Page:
- Source: Seven Days analysis of Airbnb data
Josi Kytle said she rents out an apartment on Airbnb so she can afford to live in Stowe. The 41-year-old entrepreneur charges as much as $210 a night for the two-bedroom unit attached to her house, which she bills as "modern" and "only 3 mins to the Mtn!"
Hers is one of 450 accommodations in Stowe listed on Airbnb, an online booking service that allows people to easily rent out rooms and houses. According to a Seven Days analysis, Airbnb rentals make up 12.7 percent of Stowe's housing stock — and that doesn't include listings on other online booking platforms.
Stowe isn't alone. Four of the five Vermont communities with the most Airbnb rentals are ski towns. These mountain hamlets, where the cost of living is already high, are trying to figure out how — or whether — to respond to the steep rise in short-term rentals. They're trying to strike a balance that supports residents such as Kytle but also protects already-scarce housing resources and makes sure "hosts" are playing by the rules.
(Explore data from the top five Vermont Airbnb communities below)
Airbnb can be a lucrative source of income, so it's not surprising that some locals are telling town officials that "we should just leave Airbnb alone," according to Warren zoning administrator Miron Malboeuf.
Hosts in Stowe took in $3 million in 2016, according to data Airbnb provided the state — $400,000 more than their counterparts in Burlington. Those two municipalities shared in the windfall, collecting a 1 percent rooms and meals tax on top of the 9 percent state tax on reported rentals.
Airbnb comes in handy, particularly during peak tourist times, when lodging demand exceeds supply. "Every room in Stowe is fully booked for Christmas and any of the big holidays," Kytle said. Her point: "Stowe needs those beds."
It's a similar story in Warren, population 1,700, which currently has 121 hosts renting out 189 units — about 7.5 percent of the town's housing stock, according to U.S. Census Bureau numbers and data Seven Days pulled from the Airbnb site. "It seems like all of a sudden there's been an explosion of Airbnb hosts in the last year," observed Felix von Moschzisker, who left a job at Life magazine in New York City almost 50 years ago to live and ski in the Mad River Valley.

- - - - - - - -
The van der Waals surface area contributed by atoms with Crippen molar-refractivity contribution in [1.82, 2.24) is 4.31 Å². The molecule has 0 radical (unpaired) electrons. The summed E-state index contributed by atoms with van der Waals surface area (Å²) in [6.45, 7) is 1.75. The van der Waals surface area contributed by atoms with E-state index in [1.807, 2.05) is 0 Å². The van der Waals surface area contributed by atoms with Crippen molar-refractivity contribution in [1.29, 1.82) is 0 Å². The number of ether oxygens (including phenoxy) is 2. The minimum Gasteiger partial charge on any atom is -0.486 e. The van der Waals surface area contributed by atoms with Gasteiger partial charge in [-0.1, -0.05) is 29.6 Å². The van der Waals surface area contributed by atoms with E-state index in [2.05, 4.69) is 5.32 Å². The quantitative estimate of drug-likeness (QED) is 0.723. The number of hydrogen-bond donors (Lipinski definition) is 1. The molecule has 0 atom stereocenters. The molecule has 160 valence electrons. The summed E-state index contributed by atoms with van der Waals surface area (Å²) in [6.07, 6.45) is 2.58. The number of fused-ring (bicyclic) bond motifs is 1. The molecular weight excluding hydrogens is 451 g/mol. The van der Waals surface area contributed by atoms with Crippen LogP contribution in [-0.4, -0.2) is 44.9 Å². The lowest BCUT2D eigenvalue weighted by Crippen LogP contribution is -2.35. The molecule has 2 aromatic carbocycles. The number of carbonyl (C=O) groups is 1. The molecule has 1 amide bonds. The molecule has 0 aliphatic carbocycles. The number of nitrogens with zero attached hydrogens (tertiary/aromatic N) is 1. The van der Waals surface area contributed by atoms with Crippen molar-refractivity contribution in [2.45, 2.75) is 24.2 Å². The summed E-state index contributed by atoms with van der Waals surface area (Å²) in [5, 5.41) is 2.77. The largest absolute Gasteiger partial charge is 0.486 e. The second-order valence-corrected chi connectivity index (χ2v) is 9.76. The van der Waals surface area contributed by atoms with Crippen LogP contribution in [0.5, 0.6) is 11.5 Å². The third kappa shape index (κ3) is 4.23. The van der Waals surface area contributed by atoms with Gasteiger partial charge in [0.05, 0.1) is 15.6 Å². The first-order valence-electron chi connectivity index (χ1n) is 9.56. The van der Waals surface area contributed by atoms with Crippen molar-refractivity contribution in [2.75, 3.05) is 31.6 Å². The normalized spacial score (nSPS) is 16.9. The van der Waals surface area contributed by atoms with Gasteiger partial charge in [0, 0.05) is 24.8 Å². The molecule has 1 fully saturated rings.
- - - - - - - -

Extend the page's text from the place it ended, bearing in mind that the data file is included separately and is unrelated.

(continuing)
Now the sculptor uses Airbnb to rent out a bedroom in his hillside house, which has stunning mountain views, for around $100 a night. "I overbuilt a house with a view, and so I'm a little bit broke, and this is my way of making some money," von Moschzisker explained. The 74-year-old has learned a thing or two since he almost froze to death one winter living in an uninsulated shed.
His neighbor, Sugarbush Resort owner Win Smith, doesn't appear to feel threatened by the competition — and he's in the business of renting traditional rooms. "Now we have more availability, more options to attract people to the Mad River Valley," he acknowledged.
Not all of his fellow hoteliers share Smith's reasoning.
"Certainly things are slower in the lodging industry in the last year or two than they have been in the past," said Peter MacLaren, proprietor of West Hill House B&B in Warren. Last Thursday, two cats held court in the otherwise empty living room of the cozy, nine-room establishment he owns with his wife.
MacLaren and other members of the traditional lodging industry have been pushing the state to "level the playing field" with regard to Airbnb. Last year Vermont started collecting rooms and meals taxes from hosts, but it has been slower to take on enforcement responsibilities that would cost money. Specifically, MacLaren wants hosts to meet the same health and fire safety requirements that he follows.
MacLaren insists that his concerns extend beyond his own bottom line; he says he's also worried about the future of his town.
"Airbnb characterizes its [hosts] as little old ladies renting out their rooms during ski season," he said, when in reality, a number of them are professional operations run by property-management companies or out-of-town investors who rent out their units year-round.
It's true that nearly 92 percent of the properties on Airbnb in Warren are entire apartments or houses, rather than single rooms, but it's difficult to determine anything about the entities that are renting them out. In fact, some are traditional inns and B&Bs like MacLaren's that use the platform as a form of free online marketing.